On Wednesday, April 3, the three co-chairs of the Retriever Courage Student Advisory Committee, Aliya Webermann, Nadia BenAissa and Lorraine Dell’Acqua, along with Women’s Center Director Jess Myers, who all serve on the Retriever Courage Implementation Team, met with Retriever Editor-in-Chief Julia Arbutus and News Editor Johanna Alonso. The purpose was to discuss the “calendar of events” which advertised “free breast exams” by fraternity members, and an encouragement to “eat pussy, baby!” that ran in the Retriever’s annual April Fools’ Day issue, The Deceiver, and to provide feedback about the harms and impact of their piece.
Our conversation with Arbutus and Alonso was very productive. We were able to share our different perspectives on the impact of the piece while also acknowledging mutual interest in preventing sexual assault and supporting survivors. Indeed, one reason we were taken aback by this piece was because The Retriever has been at the forefront of crucial reporting this year as our university has had a very public reckoning with how we address sexual assault and the reporting and response process for survivors.
Arbutus and Alonso shared that their intention had been to satirize rape culture (that is, the normalization of sexual violence, more often experienced by women, people of color, folks with disabilities, and the LGBTQ community) and rapists. At the same time, as Lindy West has written, the difference between satirizing rapists and rape culture and making light of rape and creating hypothetical victims in a joke is often unclear. In response to an all-campus email sent out by the Retriever Courage Implementation Team on Monday, some students pointed to the fact that the “calendar of events” was satire not meant to be taken seriously, and while it was perhaps offensive or in poor taste, all is fair in love and humor.
Some people did find this “calendar of events” funny, and they may not have been upset by it. But, what was the cost to the people who did not find it funny? What about those who were reminded of trauma and violence they have experienced? At UMBC alone, approximately 20% of our student body (at a minimum) has survived sexual violence in their lifetime, which is around 1200 undergraduate students (not counting faculty, staff, and graduate students). What about those who remember or experienced a very real event from several years ago, similar to the “free breast exams” in the “calendar of events,” wherein some students planned an event which involved non-consensual groping and kissing? The “calendar of event” jokes normalizes groping and makes light of sexual trauma. When sexual assault and rape victims are the butt of a joke, the joke becomes unacceptable.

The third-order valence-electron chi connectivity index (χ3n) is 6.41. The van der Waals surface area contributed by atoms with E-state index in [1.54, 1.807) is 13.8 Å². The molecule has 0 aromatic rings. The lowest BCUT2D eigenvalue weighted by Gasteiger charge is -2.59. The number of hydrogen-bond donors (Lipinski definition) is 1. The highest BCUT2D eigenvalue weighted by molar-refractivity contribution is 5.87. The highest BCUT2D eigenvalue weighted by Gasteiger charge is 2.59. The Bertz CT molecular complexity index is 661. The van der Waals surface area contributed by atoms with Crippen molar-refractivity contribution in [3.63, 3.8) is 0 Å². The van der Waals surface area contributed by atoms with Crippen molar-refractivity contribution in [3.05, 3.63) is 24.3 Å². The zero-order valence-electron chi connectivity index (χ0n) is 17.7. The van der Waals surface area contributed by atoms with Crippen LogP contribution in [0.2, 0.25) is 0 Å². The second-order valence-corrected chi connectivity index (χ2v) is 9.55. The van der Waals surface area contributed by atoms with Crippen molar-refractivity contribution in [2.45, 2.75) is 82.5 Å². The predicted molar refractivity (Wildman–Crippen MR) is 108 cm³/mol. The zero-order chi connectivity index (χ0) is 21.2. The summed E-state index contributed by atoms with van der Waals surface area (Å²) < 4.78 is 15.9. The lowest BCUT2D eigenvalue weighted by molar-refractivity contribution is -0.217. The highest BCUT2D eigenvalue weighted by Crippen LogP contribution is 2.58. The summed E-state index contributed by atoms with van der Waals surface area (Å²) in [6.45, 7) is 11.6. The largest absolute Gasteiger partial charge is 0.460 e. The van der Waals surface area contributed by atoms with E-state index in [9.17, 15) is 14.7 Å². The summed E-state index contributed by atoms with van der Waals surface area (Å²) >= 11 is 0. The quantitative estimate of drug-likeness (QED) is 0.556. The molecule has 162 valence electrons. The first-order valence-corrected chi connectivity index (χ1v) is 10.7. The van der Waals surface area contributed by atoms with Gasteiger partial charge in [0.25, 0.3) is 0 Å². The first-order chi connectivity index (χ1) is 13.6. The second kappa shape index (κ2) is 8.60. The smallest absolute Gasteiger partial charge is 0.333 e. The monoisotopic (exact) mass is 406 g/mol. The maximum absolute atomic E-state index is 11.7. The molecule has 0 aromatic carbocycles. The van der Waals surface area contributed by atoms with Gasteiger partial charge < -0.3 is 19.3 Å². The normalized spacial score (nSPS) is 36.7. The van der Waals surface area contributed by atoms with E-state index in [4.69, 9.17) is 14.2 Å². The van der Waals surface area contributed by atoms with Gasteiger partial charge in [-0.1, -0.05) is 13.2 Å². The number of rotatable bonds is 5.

The costs of sexual violence on individuals, relationships, communities, and societies is profound, lifelong, and devastating. Healing is not linear, and hearing a rape joke or seeing rape and sexual assault minimized can be triggering and re-traumatizing to survivors. In addition, survivors too often witness those who perpetrate sexual violence behave with relative impunity given the low rates of survivor reporting and few cases which lead to arrests, prosecutions, and convictions, and as a society we have witnessed the many examples of #MeToo offenders who have returned to the spotlight with little to no repercussions.
Retriever Courage was framed around two terms coined by University of Oregon’s Jennifer Freyd: institutional betrayal and institutional courage. Institutional betrayal refers to the wrongdoings perpetrated by an institution upon individuals who depend upon it. In contrast, institutional courage thrives when an institution is transparent and accountable. It takes courage to speak out, to listen, to learn, and to take action. It is our collective responsibility do this work.
In the launch of Retriever Courage, the university community committed to “taking action on what we learn together, developing a productive dialogue, and creating a coordinated campus response to incidents of sex discrimination and sexual violence/misconduct—a response that is proactive, caring, and transparent.” Our conversation with Arbutus and Alonso allowed us to model the courage to say something when we see something. It is one step that moves us closer to making UMBC a safer, more caring, learning and working environment for all.
The Student Advisory Committee, Retriever Courage Team, and the Women’s Center will continue to work on improving how our university responds to sexual violence and supports survivors. We appreciate that The Retriever took the opportunity to apologize for the real pain that their piece has caused. In the spirit of The Retriever’s first edition from the fall that made a commitment to truth, community, and UMBC students, we join with The Retriever in these important efforts. We hope this can be an opportunity for us all to continue engaging in difficult dialogues with one another about the complicated work of dismantling rape culture.
Aliya Webermann Ph.D. ‘21
Lorraine Dell’Acqua ‘19
Nadia BenAissa ‘20
on behalf of Retriever Courage
Correction: The print version of this op-ed published on April 10, 2019 refers to Johanna Alonso as the Student Life editor. She is the News editor.